By Tom Cushing
Will we EVer get this stuff right?Uploaded: Jun 20, 2015
Two race-based events, one ridiculous and the other horrific, occupy the national consciousness this week. They demonstrate that we can't even get the questions right when the topic involves America's Original Sin, much less begin to formulate cogent answers.
Let's start with the easy one, wherein the head of the NAACP's Spokane branch was 'outed' as Caucasian. The media, predictably, focused on the fraud of an individual of European ancestry passing-herself-off as African American, and the apparent (to some) absurdity of her leading an organization devoted to "the advancement of colored people." The derision and runaway implications went on from there -- they are shallow and uninteresting.
The commentators seem blissfully unaware that the NAACP itself was born in 1909 out of a meeting among four leaders whose race we define as Caucasian, and that 53 of its original 60 founders were white. This is not to say that their race was necessary ? it's rather to indicate that it's irrelevant. Goodwill knows no race; white folks hold no monopoly on racism, nor are they, or any other human beings, disqualified from waging the fight against it.
Further, what IS 'race,' anyway, other than a cultural construct -- a way of dividing 'us' from 'them?' Search the human genome for the defining Asian gene, or the African-American gene, or the white gene and you'll come up empty. The biology is trivial. Indeed the EEOC, the organization established to overcome racial discrimination in employment, includes each of ancestry, physical characteristics, culture, perception and association as among the factors any one of which can encompass race (which is otherwise undefined in the Civil Rights Act of 1964 that established the agency). They get it right ? the evil is the conscious or unconscious racism that foments discrimination, not the biology of anyone -- perpetrator, victim, or advocate.
The Dolezal teapot tempest is a private, personal and family tragedy, played out in the prurient, simplistic and distorting glare of publicity. As such, I wish for all concerned that it would go back to the shadows. The private affairs of intimates are seldom clear-cut, or uncomplicated. The best thing we could all do is to leave their situation to any tender mercies available to the participants.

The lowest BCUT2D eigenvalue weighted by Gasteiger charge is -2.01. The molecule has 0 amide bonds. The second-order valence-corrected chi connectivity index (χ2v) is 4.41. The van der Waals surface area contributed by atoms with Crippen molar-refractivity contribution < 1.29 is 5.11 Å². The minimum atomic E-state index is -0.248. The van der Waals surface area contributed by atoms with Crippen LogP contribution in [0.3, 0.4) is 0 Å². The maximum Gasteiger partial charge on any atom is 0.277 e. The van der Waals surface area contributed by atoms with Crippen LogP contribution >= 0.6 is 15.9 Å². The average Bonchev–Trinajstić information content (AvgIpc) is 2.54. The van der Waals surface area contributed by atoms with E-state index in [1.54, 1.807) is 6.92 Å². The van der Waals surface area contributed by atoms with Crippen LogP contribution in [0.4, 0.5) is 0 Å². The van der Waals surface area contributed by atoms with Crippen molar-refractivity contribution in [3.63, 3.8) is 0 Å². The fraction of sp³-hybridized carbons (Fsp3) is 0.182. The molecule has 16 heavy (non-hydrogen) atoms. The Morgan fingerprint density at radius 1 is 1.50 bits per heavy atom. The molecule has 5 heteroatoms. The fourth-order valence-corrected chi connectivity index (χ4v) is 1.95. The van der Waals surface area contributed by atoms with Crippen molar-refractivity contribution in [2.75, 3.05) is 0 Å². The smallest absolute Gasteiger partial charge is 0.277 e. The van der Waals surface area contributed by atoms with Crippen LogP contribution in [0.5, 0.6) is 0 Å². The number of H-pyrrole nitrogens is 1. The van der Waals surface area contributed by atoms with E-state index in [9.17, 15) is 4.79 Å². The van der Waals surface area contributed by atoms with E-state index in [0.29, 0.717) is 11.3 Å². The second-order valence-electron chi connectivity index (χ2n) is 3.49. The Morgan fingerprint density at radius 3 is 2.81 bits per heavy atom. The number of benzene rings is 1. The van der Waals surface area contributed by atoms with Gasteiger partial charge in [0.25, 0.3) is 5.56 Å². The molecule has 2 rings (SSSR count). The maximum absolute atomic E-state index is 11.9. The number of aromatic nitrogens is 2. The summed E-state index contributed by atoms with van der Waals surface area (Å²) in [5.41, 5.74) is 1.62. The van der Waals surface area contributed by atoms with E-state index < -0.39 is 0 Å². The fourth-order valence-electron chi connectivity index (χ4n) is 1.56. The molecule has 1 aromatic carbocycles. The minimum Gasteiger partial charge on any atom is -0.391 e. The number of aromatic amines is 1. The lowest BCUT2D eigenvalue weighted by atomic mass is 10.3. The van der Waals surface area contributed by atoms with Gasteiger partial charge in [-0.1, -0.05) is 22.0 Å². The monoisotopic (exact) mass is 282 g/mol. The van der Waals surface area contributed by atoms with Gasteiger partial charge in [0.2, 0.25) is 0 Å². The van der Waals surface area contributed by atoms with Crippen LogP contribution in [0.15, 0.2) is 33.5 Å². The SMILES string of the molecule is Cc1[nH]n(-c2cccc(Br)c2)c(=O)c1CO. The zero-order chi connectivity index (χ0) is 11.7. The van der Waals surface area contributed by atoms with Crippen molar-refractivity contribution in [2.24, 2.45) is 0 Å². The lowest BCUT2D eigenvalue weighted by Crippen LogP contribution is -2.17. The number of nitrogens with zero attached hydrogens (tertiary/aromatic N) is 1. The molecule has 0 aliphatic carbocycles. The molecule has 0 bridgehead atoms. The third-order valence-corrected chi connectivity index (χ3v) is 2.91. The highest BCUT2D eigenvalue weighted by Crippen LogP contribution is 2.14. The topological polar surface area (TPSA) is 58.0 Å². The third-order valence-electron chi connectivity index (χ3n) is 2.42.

What I'd like to know, and might rightly ask is: what did Ms. Dolezal do as a person devoted to her chosen cause? And what I've gotten on that point is: crickets. We're interested in the wrong things and asking the wrong questions here.
And so it is as well with America's latest horrible, dismal mass-shooting ? an execution orgy that left nine Americans dead. Here again, the focus is misplaced because it fascinates on race. Yes, they were all black, and the confessed murderer is white ? but so what? The simplistic focus on race misleads us from the issues.
Let's say that instead the victims' heritages perfectly mirrored American society, and the gunman was a zealot of something ? anything ? pick a cause. He would then be viewed as what he is: a terrorist. That's especially true if he was a Muslim adherent, as a minuscule minority of them are our contemporary threatening zealots-of-choice. They used to be called 'anarchists,' or 'immigrants' or other popular labels of other days. There'd be demands to beef-up law enforcement, suspend civil liberties, tighten the borders, deport lawful similars and bomb somebody back to the Stone Age. But none of that happens here.
By emphasizing race, the frame and the narrative both change. The victims can be converted into "theys" rather than "we's" and the perpetrator becomes a 'troubled" "loner," misunderstood, misguided, discarded, crazy -- and an isolated case. He's not. Terrorists come in many stripes ? religious, political, ideological, environmental, racial, animal rights, etc. They are all of a piece, motivated by a blinding zeal. Our responses to their threats need to be similarly forceful across the range of their motivations.
Instead, as Jon Stewart indicated in his achingly somber monologue earlier in the week, we will shake our heads, feel badly for 'those people' who died (but not 'us'), and not call for anything, in any organized way, that will make the next such terrorist act less likely. The race characterization contributes to that impotent inaction.
This was an attack on America, by somebody who hates us for our freedoms. Us, not 'them.' Our freedom, not 'theirs.' We need to start thinking straight about it, asking the right questions, and come up with actual answers, for All of us.